Having the greatest parts in a computer doesn’t mean you have the best computer, it simply means that it will perform the best. The new age of computer design dawns on us with the introduction of the Dell WebPC, eMachines, eOne, the Intel pyramid computer, and many other space aged designs for computers. As we are hit by the creativity of the computer industry and our desires to have one of those machines on our desktop, we realize that all of these computers are prebuilt by companies that otherwise make big bland computers. Most people that will read this review will by using their own machines, one that they have built, and one that doesn’t look like a WebPC or an iMac. So what options do we homebuilt computer owners have? Well, 1) we want a colorful computer that stands out from the rest and 2) we want to use our own parts and 3) we don’t want proprietary hardware and software inside. That leaves us with the option of purchasing a case for your parts that has flare and eye-catching designs that big corporations have.
The case in a computer is often overlooked and under appreciated. The case is what holds all your components together and a case is a prime factor in keeping those components cool. Of course you don’t need a case, no one needs a case but who would want a computer without a case? Sprawling out the parts of a computer on the top of your desk is neither appealing nor efficient. Many computer owners take for granted all of the features that a case has the makes the computing experience better. Basically, there are two types of cases… generic and cool cases. Generic cases can be found at almost any computer store, including some large chains such as CompUSA and some mom and pop shops like “Dan’s Parts”. Generic cases are often built without the care and precision, not to mention quality materials, of a good case. They are made with flimsy parts that break often, they are heavy, and usually, there is no tech support for it. Good cases on the other hand, have a good brand name such as Antec or Enlight, are made from aluminum and high grade plastic, has great circulation and it’s construction allows it to dissipate heat more efficiently than other cases. There are many reasons to choose the good cases over generic ones. Just to name a few, some cases keep the temperature generated from the parts of a computer lower than others, making it a cooler case (pun intended). Also, good cases are not as loud as cheap ones; they usually retain a lot of the noise from fans and hard drives.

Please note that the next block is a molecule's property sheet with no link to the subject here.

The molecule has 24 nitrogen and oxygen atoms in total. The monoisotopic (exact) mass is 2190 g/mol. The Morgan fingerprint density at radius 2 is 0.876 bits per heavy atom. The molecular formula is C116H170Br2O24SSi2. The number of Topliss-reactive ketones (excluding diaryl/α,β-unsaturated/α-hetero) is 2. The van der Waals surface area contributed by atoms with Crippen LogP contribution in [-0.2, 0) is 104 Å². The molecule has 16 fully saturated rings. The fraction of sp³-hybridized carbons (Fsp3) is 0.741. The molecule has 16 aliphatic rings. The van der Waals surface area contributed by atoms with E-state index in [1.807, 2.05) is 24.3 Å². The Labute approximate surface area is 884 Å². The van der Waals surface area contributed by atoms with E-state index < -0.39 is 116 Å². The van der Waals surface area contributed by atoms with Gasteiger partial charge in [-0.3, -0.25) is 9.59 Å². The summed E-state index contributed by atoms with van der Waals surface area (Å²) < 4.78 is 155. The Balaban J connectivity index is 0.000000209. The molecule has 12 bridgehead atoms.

As you might have noticed, SystemLogic has just finished a very large case review and it went into detail the good and bad of cases and there is no need for me to restate what was already said in the past review so I will just let you move right onto my review and for those of you aching to know more about cases, you should check out LiteOn FS020 Case review at
As most of you might have already guessed by the title and introduction of this review that it will talk about the Yuri from Colorcase, a company that can be expected by the name, to sell cases designed to put some color and life into the PC case industry. Although the idea is great, the market that Colorcase hopes to appeal to is a niche market and it is risky to be selling to such a small crowd of computer enthusiasts who make their own computers and wish for colored cases. But as we seen in the past, a small market can become incredibly big and powerful. The cases that Colorcase produces are very well designed and there is a huge selection to choose from on their website at http://www.colorcase.com.
As you look through the products that Colorcase offers, you can see that there is a similarity in construction in all of the cases but the designs are distinctly different. It is a good idea to keep the basic case construction and apply different “personalities” to the case to make it different, saving on costs of designing and construction. The “Yuri” case in particular is the one we received to review and it has all of the bells and whistles you can expect from most high-end cases. The first thing to note about the Yuri is that it is translucent, just like computers from Apple and eMachines but it beats them in overall design and quality of construction. The translucent plastic is high grade is hard to break, it’s also worth mentioning that unlike other cases, this one feels very solid, not creaking or bending in any place. Colorcase stresses that this case is made of aluminum for very good reason. Basically, the entire case is made of aluminum and surrounded with the plastic on the outside, making this a very light case. Aluminum is significantly lighter than other metals such as iron or steel while retaining strength and sturdiness. Also, another reason that this case is made of aluminum is because of shipping costs. If anyone has ever seen a priority mail bill for shipping a case across the U.S., they’d think it’s outrageous. The high costs of shipping cases, especially in quantity is because of their massive weight; making the entire case out of a light metal is a good idea for reducing shipping costs. The benefits of a lighter case was apparent when I first picked up the package, it was lighter than any case I lifted before and it was easy for me to carry it up 2 flights of stairs (now carrying the case, fully filled to a LAN party is a different story). The Yuri weighs in at just 6 pounds (2.6 kg) without a power supply. Looking at the case, it seems bigger than other cases and that is partly true, the added plastic makes it look thicker and the design on the front of the case gave me the illusion of the case being wider on the bottom than it is on the top.